Maryland grain farmers invest over $800,000 in market development, education and research
CENTREVILLE — The Maryland Grain Producers Utilization Board has awarded $836,719 in grants to increase the profitability of Maryland grain production, expand the utilization of grain, and to improve public understanding of agriculture. Grant funds for market development, education, and research are made available through the Maryland Grain Checkoff Program. The checkoff program is 100 percent farmer funded. It is farmers helping their own industry and those consumers that benefit from their products.
“It is always a difficult task to decide which projects to allocate funds,” said Jennie Schmidt, president of MGPUB and a farmer in Queen Anne’s County. “Because the checkoff funds are based on a percentage of a farmer’s net grain sales, the level of funding varies each year depending on market prices and yields. With this year’s low prices, we saw a significant drop in funding and had to cut the budget. Though our board realizes all the grants applied for have value, we really had to weigh the benefits of each when deciding which projects to fund and at what level.”
Funds for the 2017 grant period were allocated to projects in the areas of market development ($454,221), education ($262,560) and research ($119,938). A significant share of funding in the market development category helps secure matching funds and maximizes efforts of selling Maryland grain products worldwide. The majority of education funding supports Maryland Farm and Harvest, Maryland Public Television’s top-rated and award-winning show and local extension programs.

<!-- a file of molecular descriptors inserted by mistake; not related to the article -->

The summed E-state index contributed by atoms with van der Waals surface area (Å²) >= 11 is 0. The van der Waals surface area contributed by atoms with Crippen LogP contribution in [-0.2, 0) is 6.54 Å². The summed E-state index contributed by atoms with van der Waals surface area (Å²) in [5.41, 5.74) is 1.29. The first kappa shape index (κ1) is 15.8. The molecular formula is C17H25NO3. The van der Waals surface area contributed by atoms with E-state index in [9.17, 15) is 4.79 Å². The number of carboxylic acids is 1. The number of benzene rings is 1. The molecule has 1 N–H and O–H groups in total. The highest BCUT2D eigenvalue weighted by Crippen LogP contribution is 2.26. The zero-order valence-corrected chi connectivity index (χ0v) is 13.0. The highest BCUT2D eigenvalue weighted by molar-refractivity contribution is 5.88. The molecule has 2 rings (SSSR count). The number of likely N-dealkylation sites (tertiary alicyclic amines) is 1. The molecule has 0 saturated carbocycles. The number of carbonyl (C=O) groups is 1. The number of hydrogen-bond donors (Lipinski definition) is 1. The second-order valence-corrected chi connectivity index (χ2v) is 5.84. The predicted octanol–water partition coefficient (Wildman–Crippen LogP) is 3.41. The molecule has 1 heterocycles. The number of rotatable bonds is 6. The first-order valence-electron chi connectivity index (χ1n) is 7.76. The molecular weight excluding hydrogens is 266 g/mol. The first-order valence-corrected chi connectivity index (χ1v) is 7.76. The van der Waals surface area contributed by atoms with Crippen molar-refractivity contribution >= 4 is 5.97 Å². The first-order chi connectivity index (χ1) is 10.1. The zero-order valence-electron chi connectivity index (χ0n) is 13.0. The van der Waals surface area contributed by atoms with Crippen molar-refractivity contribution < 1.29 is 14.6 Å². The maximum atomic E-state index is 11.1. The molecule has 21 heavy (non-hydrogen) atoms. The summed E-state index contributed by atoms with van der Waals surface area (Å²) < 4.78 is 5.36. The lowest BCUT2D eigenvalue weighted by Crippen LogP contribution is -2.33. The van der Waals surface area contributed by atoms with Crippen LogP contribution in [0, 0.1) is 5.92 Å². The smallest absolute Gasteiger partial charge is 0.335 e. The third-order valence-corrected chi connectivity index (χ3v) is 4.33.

Funding for projects that scientifically assess management practices and improve sustainability have always carried a priority.
“Maryland agriculture has continually achieved our Chesapeake Bay clean-up goals ahead of schedule. We believe in continual improvements on the farm as they become available through proven science, to protect our resources while providing essential food, fiber and energy products for the consumer,” said Schmidt.
Maryland’s Grain Checkoff Program has been in effect since 1991 and collects a half a percent of the net value of grain sold. The MGPUB administers the funds through a board consisting of regional grain farmer representatives and advisory members representing the University of Maryland, Maryland Department of Agriculture, affiliated national grain organizations and agri-businesses in the state. Funded projects are specific to the needs of Maryland’s grain farmers.
For more information, call 443-262-8491 or visit www. marylandgrain.com. MARKETING PROJECTS • Barley, $1,987, National Barley Growers Association
• Corn, $230,000, National Corn Growers Association
• Ethanol Promotion and Infrastructure Development, $27,634, Sustainable Energy Strategies Inc.
• Grains, $75,000, Grains Council
• Grain Marketing Programs, $50,000 Maryland Grain Producers Association
• Investigating Opportunities for Maryland Grain Farmers in Cuba, $2,500, Maryland Agricultural Associates
• Wheat Marketing, $56,100, U.S. Wheat Associates
• Wheat Policy, $11,000, National Association of Wheat Growers EDUCATION PROJECTS • Agricultural Leadership Development Program, $20,000, LEAD Maryland